Understanding Advanced Flash Options for Digital Photography

By Julie Adair King

Advanced flash options are helpful in digital photography. Basic cameras — even most cellphone cameras — usually offer built-in flash and red-eye reduction, a feature that’s designed to lessen the chances of red-eye in flash photos. But that’s about it in terms of flash features.

Higher-end cameras offer options that enable you to control flash behavior, which is a critical part of getting the best results when photographing scenes that require artificial light. Here are the most common flash-related features, listed order of importance:

  • Control over whether the flash fires: On some point-and-shoot models, you can use flash only when the camera thinks additional light is needed. At first blush, that restriction sounds sensible: Flash on when needed and flash off when the ambient light is sufficient. But when you’re outdoors on a sunny day, you often can get a better picture by using flash, especially when shooting portraits. On the flip side, when you want to emphasize the natural light hitting your subject, you don’t want flash, because it would eliminate the shadows that enhance the scene. So being able to say yea or nay to flash is essential.
  • Flash exposure compensation (Flash EV): This feature adjusts the output of the flash, which is otherwise controlled by the camera’s autoexposure system.
  • Connection for external flash: The built-in flash on most cameras produces harsh, direct lighting that often overpowers a subject. Especially for portrait work, you can get much better results by connecting a separate flash head to the camera. The most common method is via hot shoe, which is a connection on top of a camera. As an alternative, some models can connect to a flash via a cable known as flash sync cord. You can then attach the flash head to a bracket that positions the flash to the side of the camera or simply hold up the flash by hand, depending on how you want to angle the light. (You often see wedding photographers using this type of setup.)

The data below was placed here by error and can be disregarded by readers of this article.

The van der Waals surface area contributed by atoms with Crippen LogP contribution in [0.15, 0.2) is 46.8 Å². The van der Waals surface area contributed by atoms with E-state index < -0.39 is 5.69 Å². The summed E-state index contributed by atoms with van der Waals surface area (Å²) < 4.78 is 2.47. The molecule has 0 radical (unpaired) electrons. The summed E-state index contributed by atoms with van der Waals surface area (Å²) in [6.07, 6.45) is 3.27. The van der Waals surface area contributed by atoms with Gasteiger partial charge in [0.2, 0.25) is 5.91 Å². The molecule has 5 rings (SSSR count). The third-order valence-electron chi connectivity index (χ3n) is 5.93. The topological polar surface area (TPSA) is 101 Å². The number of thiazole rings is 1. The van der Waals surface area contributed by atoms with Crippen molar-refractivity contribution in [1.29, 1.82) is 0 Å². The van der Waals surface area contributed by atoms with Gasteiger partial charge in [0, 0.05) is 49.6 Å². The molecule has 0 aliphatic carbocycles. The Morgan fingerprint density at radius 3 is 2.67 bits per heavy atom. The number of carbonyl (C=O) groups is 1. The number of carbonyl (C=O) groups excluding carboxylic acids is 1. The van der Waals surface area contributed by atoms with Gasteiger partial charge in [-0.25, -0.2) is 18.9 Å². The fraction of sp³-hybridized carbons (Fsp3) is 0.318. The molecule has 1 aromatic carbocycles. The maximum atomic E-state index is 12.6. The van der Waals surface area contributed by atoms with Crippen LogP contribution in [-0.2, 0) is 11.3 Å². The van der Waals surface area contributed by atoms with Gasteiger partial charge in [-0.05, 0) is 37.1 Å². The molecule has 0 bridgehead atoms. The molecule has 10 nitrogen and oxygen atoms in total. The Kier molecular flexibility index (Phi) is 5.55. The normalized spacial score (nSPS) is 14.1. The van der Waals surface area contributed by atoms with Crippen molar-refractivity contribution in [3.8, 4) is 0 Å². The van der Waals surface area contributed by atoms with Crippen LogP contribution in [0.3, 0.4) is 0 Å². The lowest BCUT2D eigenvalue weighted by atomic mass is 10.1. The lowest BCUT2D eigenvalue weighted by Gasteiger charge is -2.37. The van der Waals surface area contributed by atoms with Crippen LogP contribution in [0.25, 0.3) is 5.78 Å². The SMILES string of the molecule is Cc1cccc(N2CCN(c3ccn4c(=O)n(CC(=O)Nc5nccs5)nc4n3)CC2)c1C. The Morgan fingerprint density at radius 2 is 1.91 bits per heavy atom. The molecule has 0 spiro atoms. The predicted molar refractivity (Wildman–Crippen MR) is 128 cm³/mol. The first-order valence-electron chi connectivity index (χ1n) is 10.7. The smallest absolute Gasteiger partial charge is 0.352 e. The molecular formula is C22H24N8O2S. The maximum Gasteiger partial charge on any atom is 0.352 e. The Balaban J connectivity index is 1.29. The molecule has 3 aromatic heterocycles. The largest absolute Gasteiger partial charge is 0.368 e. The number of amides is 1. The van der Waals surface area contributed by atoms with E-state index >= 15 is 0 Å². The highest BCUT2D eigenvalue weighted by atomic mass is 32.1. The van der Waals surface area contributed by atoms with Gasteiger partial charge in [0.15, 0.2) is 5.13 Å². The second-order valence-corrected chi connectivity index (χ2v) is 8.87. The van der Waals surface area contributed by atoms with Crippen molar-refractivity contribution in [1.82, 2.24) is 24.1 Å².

• High-speed flash: This feature enables you to use a faster shutter speed than is normally possible for flash photos, which is the key to outdoor portraits that feature a soft, dreamy background. To achieve that blurry background, you need a wide aperture, which lets in too much light to permit a slow shutter speed in bright sun. If your goal is outdoor portrait work, high-speed flash is essential. You also need a flash unit that supports the feature.
  • Commander mode: Some flash units can be set to commander mode, which lets you use them to wirelessly trigger off-camera flashes. If your camera’s flash can’t perform this function, you can buy a separate commander unit that you attach to the camera’s hot shoe. The benefit is that you can light your subject from any angle and with as many lights as you think necessary — you’re no longer restricted to aiming a single flash directly at your subject.
disable-flash
If you want to be able to capture interesting patterns of light, as here, make sure the camera allows you to disable flash.